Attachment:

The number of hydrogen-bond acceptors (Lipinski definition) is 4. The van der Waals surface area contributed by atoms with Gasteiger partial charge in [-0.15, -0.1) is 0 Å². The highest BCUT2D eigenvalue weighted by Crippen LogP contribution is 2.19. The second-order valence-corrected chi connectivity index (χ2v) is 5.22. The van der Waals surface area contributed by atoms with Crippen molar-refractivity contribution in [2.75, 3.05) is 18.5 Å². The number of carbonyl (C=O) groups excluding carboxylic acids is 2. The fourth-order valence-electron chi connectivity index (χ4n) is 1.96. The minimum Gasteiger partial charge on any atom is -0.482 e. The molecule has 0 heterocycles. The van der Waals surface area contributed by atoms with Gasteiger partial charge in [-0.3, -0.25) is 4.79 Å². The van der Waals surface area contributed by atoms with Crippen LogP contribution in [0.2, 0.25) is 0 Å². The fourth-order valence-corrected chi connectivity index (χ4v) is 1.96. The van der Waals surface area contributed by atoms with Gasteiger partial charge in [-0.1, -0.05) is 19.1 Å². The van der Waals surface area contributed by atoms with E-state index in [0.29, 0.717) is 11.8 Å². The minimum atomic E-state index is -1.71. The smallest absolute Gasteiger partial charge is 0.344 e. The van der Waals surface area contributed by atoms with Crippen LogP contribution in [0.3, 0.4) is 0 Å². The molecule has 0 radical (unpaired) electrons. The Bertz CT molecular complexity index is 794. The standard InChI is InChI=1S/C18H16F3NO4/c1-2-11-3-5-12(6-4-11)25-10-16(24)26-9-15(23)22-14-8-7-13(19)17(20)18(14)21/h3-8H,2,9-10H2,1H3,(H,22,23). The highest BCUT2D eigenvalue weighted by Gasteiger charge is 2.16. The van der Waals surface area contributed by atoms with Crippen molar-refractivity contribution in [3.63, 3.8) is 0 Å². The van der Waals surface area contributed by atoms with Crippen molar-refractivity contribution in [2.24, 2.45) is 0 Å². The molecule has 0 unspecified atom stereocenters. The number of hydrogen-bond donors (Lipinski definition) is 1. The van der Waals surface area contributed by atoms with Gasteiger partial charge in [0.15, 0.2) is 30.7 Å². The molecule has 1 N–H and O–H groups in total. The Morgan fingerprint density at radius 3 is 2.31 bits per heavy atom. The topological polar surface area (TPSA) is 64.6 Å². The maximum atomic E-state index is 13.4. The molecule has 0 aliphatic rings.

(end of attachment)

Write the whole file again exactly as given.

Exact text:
The number of hydrogen-bond acceptors (Lipinski definition) is 4. The van der Waals surface area contributed by atoms with Gasteiger partial charge in [-0.15, -0.1) is 0 Å². The highest BCUT2D eigenvalue weighted by Crippen LogP contribution is 2.19. The second-order valence-corrected chi connectivity index (χ2v) is 5.22. The van der Waals surface area contributed by atoms with Crippen molar-refractivity contribution in [2.75, 3.05) is 18.5 Å². The number of carbonyl (C=O) groups excluding carboxylic acids is 2. The fourth-order valence-electron chi connectivity index (χ4n) is 1.96. The minimum Gasteiger partial charge on any atom is -0.482 e. The molecule has 0 heterocycles. The van der Waals surface area contributed by atoms with Gasteiger partial charge in [-0.3, -0.25) is 4.79 Å². The van der Waals surface area contributed by atoms with Crippen LogP contribution in [0.2, 0.25) is 0 Å². The fourth-order valence-corrected chi connectivity index (χ4v) is 1.96. The van der Waals surface area contributed by atoms with Gasteiger partial charge in [-0.1, -0.05) is 19.1 Å². The van der Waals surface area contributed by atoms with E-state index in [0.29, 0.717) is 11.8 Å². The minimum atomic E-state index is -1.71. The smallest absolute Gasteiger partial charge is 0.344 e. The van der Waals surface area contributed by atoms with Crippen LogP contribution in [0.3, 0.4) is 0 Å². The molecule has 0 radical (unpaired) electrons. The Bertz CT molecular complexity index is 794. The standard InChI is InChI=1S/C18H16F3NO4/c1-2-11-3-5-12(6-4-11)25-10-16(24)26-9-15(23)22-14-8-7-13(19)17(20)18(14)21/h3-8H,2,9-10H2,1H3,(H,22,23). The highest BCUT2D eigenvalue weighted by Gasteiger charge is 2.16. The van der Waals surface area contributed by atoms with Crippen molar-refractivity contribution in [3.63, 3.8) is 0 Å². The van der Waals surface area contributed by atoms with Crippen molar-refractivity contribution in [2.24, 2.45) is 0 Å². The molecule has 0 unspecified atom stereocenters. The number of hydrogen-bond donors (Lipinski definition) is 1. The van der Waals surface area contributed by atoms with Gasteiger partial charge in [0.15, 0.2) is 30.7 Å². The molecule has 1 N–H and O–H groups in total. The Morgan fingerprint density at radius 3 is 2.31 bits per heavy atom. The topological polar surface area (TPSA) is 64.6 Å². The maximum atomic E-state index is 13.4. The molecule has 0 aliphatic rings.